Its non-hydro renewable power capacity accounted for 16.9% of its total energy mix, led by geothermal.
The Philippines’ installed non-hydro renewable power capacity is expected to register a compound annual growth rate (CAGR) of 11.2% between 2018 and 2030 with support from the government, according to data and analytics company GlobalData’s latest market report.
The report, which focused on market trends, regulations and the competitive landscape in the Philippines, revealed that the growing economy has led to an increase in electricity consumption, which is expected to increase at a CAGR of 6.5%, from 81.7TWh in 2018 to 173.9TWh in 2030.
The firm noted that the country’s industrial and residential sectors have been the largest in terms of electricity consumption. That said, the rapid growth in consumption may cause demand to outstrip supply, despite how the capacity from the ongoing and planned power projects is forecasted to increase.
“Growing population is driving electricity consumption in the Philippines. As a result, new investment in capacity addition is urgently needed,” Harshavardhan Reddy Nagatham, power industry analyst at GlobalData, explained. “Peak demand has been increasing annually and a lot of new operational capacity is expected to be unlocked in the near future.”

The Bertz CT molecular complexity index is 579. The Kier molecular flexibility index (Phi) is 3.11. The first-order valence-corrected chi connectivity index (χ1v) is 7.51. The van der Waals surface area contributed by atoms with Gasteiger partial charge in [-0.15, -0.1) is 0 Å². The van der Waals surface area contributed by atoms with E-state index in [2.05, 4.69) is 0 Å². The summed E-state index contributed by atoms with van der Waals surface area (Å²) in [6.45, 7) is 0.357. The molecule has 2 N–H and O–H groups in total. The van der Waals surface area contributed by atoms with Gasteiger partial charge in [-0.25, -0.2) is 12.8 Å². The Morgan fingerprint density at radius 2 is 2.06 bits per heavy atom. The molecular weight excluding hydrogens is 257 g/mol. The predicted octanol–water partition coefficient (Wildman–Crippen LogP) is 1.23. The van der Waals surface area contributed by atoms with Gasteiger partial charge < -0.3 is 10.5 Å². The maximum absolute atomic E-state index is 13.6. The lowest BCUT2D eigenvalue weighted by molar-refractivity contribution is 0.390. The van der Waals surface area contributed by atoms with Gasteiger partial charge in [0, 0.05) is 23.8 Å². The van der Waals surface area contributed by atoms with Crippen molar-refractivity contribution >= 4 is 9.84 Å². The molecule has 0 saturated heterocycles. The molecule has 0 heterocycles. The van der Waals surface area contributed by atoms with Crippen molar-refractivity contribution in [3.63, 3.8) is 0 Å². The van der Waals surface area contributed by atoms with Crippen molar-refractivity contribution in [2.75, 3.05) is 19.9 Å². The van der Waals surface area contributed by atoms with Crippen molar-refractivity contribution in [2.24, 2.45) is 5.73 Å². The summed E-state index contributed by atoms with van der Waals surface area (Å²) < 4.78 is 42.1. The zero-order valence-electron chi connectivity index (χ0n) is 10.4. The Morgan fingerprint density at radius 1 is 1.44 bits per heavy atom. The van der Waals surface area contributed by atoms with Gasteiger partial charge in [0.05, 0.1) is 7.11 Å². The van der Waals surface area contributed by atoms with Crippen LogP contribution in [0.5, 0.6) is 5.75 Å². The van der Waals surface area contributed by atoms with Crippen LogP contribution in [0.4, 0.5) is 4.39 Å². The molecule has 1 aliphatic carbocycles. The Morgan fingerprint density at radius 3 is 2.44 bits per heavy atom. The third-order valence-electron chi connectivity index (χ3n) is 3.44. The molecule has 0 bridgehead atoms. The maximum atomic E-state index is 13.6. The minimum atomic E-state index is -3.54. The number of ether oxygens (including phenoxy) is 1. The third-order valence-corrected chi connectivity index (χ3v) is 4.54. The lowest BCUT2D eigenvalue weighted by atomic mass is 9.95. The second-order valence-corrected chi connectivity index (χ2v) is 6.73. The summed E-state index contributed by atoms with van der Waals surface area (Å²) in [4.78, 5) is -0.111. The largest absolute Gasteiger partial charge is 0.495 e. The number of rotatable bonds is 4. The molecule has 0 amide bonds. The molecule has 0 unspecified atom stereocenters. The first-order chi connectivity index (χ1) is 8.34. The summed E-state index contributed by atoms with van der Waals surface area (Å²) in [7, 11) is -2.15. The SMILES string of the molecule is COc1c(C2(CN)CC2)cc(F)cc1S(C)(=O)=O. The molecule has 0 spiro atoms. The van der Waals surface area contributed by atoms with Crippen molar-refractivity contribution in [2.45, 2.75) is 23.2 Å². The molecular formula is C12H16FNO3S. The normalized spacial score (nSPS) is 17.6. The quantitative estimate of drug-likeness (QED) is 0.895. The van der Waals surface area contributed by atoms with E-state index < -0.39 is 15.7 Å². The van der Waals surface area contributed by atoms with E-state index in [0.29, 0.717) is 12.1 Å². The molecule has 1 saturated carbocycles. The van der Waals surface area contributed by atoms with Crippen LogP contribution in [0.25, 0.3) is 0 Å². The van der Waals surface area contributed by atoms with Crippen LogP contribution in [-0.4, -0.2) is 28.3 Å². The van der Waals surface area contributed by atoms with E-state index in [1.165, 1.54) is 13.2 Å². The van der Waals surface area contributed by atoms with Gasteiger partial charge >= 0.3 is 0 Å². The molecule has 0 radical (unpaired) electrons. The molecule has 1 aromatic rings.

One of the major avenues of investment is expected to be in the field of renewable energy, GlobalData also revealed.
“In order to reduce its dependence on imported fossil fuels, the Philippine government is promoting the development of renewable power capacity. Net-metering of rooftop solar installations is also being bolstered,” the firm explained.
As of 2018, coal-fired thermal power dominated the Philippines’ power portfolio with a share of 36.4% of the total installed capacity, followed by oil-fired thermal, hydro, and gas-fired thermal power in that order. Non-hydro renewable power capacity accounted for 16.9% of all capacity, with geothermal power accounting for the most.
The government is promoting the capacity addition of solar, wind and bio-power capacity through Feed-in Tariffs (FiTs).
Meanwhile, the share of thermal power in the total installed capacity is set to decline from 67.8% in 2018 to 53.7% in 2030, which is expected to be compensated by an increase in non-hydro renewable energy sources with their share expected to increase from the current 16.9% to 26.9% in 2030.
“Net-metering currently has low adoption in the Philippines, but can play a major role in increasing renewable power capacity in the country and in helping with the supply security,” Nagatham explained. “Creating awareness amongst the public and businesses to embrace the technology and encouraging the adoption of solar and other renewable power technologies amongst institutional power consumers will go a long way in achieving the country’s energy independence and security.”
Do you know more about this story? Contact us anonymously through this link.